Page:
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Tips on Hatching Shipped Eggs

This information was shared with me many moons ago. I have found it to be very useful. I hope it helps everyone else as well.

INCUBATION TECHNIQUES:

All eggs in nature are incubated flat. You'll never see a hen set them on the small end and turn them. By laying them flat and rolling them 180 degrees each time, you’re making everything inside the egg shift completely. This complete shift is called “Making the Embryo Exercise”. This will give you a stronger chick when it comes time to hatch.

The only time I'll incubate eggs in the upright position is when I get eggs shipped in. Then I incubate them in the upright position for 7 to 8 days without turning them at all and then turn them for the remainder of the 18 day period. This stabilizes the air cell and gives the embryo a better chance to start growing and get strong. You should let them rest at least 12 hours prior to incubation when you use this system. When shipped eggs that have air cell damage, it's best to have them incubate in the upright position the entire time of incubation just tipping back and forth after the first 7 to 8 days. I've taken eggs that have the air cells damaged so bad that they'll shift all the way down the side of the egg and I've gotten a good percentage of them to hatch doing it this way. This is my idea from getting hatching eggs shipped in over the years and then nothing hatching because of air cell damage. I just studied the eggs and opened tons of them that didn't hatch and came to the conclusion that to get them to hatch you first had to get the embryo growing building up strength. That was always the biggest battle. That's what blood rings are in shipped eggs. The embryo starts and then dies because it can't attach itself properly in the egg. Run your incubator with the air vents wide open. This will keep the air healthier in the incubator and keep the humidity lower. Only go by the size of the air cell in the egg to gauge the humidity in your incubator. Some eggs dry down easier than others. Marans eggs will dry down slower than Leghorn eggs. This has something to do with the egg shell but if you go by standard operating directions and run your incubators according to the incubator directions you'll have poor hatches. You have to shoot for getting the air cell size to grow up to 1/3 of the egg by the time the chicks are supposed to hatch. The smaller the air cell the wetter the chicks will be. Small air cells will lead to a lot of chicks pipping and then drowning in the eggs.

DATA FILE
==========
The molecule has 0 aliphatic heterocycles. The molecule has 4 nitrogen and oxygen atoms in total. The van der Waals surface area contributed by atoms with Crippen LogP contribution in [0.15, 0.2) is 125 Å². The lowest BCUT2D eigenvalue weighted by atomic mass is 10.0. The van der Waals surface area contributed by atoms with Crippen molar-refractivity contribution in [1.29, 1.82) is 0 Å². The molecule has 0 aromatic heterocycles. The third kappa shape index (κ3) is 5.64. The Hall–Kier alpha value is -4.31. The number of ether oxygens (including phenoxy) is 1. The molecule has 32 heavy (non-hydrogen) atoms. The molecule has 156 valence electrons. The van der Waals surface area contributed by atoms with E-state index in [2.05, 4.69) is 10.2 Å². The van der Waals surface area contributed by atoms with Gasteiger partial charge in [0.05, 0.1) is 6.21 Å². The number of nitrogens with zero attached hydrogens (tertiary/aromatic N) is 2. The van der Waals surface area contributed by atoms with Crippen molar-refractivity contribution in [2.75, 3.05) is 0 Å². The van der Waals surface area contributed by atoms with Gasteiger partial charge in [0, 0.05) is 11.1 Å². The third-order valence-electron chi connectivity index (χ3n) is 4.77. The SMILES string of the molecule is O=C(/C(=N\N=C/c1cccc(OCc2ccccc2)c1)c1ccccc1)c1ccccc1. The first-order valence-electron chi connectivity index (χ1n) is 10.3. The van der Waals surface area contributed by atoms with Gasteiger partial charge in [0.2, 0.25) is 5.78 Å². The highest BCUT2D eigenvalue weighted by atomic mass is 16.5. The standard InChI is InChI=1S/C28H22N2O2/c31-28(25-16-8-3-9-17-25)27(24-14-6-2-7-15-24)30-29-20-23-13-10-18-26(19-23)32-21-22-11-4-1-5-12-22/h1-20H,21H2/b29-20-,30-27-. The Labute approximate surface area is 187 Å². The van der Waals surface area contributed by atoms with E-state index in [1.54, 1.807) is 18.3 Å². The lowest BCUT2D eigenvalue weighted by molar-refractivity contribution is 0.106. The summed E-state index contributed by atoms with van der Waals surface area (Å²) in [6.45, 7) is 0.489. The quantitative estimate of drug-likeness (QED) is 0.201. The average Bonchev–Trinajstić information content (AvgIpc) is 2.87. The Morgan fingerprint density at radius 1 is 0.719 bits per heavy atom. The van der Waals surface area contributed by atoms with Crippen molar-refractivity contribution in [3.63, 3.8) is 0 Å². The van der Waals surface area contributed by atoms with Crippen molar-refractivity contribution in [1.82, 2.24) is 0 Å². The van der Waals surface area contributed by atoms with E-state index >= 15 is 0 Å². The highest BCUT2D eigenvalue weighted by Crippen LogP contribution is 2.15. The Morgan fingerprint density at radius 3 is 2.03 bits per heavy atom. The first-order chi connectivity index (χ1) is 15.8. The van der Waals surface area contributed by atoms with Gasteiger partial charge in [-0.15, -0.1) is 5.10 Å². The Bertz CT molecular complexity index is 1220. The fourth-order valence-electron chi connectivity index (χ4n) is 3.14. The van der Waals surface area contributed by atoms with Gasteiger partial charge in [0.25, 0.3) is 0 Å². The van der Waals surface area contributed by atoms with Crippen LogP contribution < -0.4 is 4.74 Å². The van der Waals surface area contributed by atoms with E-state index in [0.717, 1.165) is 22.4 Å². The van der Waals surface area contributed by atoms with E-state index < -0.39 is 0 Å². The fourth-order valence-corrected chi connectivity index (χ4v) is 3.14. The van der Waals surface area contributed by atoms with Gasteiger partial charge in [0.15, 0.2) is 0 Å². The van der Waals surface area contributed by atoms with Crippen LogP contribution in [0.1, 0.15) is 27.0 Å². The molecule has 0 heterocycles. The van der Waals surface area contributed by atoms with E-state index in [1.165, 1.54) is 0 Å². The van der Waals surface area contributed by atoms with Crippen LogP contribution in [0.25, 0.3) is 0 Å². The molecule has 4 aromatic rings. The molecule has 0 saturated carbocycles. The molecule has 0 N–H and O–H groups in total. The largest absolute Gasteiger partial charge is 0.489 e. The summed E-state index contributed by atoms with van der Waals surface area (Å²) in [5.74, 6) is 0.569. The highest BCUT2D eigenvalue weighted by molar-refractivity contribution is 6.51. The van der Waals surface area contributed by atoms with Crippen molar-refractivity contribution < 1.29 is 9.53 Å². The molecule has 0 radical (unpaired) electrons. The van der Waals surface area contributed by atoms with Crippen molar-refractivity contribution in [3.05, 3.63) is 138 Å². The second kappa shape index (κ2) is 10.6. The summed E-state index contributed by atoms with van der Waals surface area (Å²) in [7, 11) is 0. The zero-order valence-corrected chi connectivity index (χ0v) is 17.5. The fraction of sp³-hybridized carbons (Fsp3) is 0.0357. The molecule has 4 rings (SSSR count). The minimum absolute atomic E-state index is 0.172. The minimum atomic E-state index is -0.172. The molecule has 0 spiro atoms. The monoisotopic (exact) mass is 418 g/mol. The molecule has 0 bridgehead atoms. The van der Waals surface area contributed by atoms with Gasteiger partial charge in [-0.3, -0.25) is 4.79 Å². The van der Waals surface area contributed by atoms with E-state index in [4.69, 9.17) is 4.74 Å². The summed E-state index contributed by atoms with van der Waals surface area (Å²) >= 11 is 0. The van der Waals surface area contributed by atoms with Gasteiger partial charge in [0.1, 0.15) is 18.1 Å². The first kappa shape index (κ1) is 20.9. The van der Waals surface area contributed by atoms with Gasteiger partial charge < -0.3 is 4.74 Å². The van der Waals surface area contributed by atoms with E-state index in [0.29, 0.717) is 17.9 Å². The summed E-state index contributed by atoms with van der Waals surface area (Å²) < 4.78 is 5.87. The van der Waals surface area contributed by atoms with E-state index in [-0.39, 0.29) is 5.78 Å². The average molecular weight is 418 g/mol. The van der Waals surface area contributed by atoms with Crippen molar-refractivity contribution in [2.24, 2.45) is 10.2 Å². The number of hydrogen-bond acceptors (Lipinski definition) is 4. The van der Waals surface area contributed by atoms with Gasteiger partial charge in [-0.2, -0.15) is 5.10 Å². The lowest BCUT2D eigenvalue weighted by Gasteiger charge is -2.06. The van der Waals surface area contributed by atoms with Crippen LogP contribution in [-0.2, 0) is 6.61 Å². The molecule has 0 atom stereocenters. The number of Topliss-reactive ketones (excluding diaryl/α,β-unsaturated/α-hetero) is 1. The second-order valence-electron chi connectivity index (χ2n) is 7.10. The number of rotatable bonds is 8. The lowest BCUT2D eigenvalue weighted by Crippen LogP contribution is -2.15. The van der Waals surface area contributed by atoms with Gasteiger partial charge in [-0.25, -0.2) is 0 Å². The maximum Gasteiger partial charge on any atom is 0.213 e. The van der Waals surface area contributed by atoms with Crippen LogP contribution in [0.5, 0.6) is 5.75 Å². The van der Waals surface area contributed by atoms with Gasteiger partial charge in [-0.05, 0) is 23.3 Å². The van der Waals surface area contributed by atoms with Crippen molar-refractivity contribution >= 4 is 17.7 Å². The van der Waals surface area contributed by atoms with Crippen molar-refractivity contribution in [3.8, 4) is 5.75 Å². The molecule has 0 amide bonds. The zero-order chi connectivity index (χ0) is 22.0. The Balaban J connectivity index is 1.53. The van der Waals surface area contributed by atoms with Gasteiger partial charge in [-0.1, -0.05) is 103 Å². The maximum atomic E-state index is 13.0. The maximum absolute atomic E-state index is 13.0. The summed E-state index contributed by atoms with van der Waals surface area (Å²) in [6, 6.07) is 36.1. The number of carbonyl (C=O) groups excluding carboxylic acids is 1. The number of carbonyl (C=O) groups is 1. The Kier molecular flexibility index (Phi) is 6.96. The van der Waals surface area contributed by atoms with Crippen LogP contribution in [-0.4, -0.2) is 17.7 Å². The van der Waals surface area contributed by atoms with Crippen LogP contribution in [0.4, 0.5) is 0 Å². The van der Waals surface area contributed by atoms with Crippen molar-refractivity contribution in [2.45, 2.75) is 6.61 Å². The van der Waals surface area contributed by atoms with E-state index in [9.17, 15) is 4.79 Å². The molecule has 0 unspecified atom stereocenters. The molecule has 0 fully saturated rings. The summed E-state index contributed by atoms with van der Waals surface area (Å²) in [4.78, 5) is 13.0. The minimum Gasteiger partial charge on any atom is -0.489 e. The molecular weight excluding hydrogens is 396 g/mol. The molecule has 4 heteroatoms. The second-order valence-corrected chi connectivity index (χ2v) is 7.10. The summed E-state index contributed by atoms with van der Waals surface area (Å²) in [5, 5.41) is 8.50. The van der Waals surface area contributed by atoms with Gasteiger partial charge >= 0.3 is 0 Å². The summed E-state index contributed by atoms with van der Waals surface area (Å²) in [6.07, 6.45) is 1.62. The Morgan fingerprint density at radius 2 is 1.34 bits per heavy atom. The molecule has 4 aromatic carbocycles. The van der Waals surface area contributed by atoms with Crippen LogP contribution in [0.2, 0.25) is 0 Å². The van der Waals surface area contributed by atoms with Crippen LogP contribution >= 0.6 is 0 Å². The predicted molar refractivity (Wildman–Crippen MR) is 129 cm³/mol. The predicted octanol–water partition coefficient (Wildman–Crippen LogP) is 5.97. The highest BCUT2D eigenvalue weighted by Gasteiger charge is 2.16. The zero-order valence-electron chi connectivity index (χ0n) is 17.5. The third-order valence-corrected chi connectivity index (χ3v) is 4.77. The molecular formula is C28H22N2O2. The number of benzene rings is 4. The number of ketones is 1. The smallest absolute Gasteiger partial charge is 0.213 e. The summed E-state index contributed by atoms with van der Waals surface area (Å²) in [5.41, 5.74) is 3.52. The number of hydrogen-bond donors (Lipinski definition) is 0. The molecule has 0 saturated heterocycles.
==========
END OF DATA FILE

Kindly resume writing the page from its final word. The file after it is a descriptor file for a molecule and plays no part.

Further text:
As far as the humidity goes like I said, just watch the air cells. They're what will determine if the eggs are incubating right. Sticky chicks are caused by way to much moisture in the egg. What you have to think about is all the white of the egg has to be gone when that chick is ready to pip out. Then what happens ,if it is still there, is as soon as air gets into the egg when they pip through, the white of the egg acts like glue and as they're pipping it's drying and eventually it plugs the air hole and their nostrils up and they smother.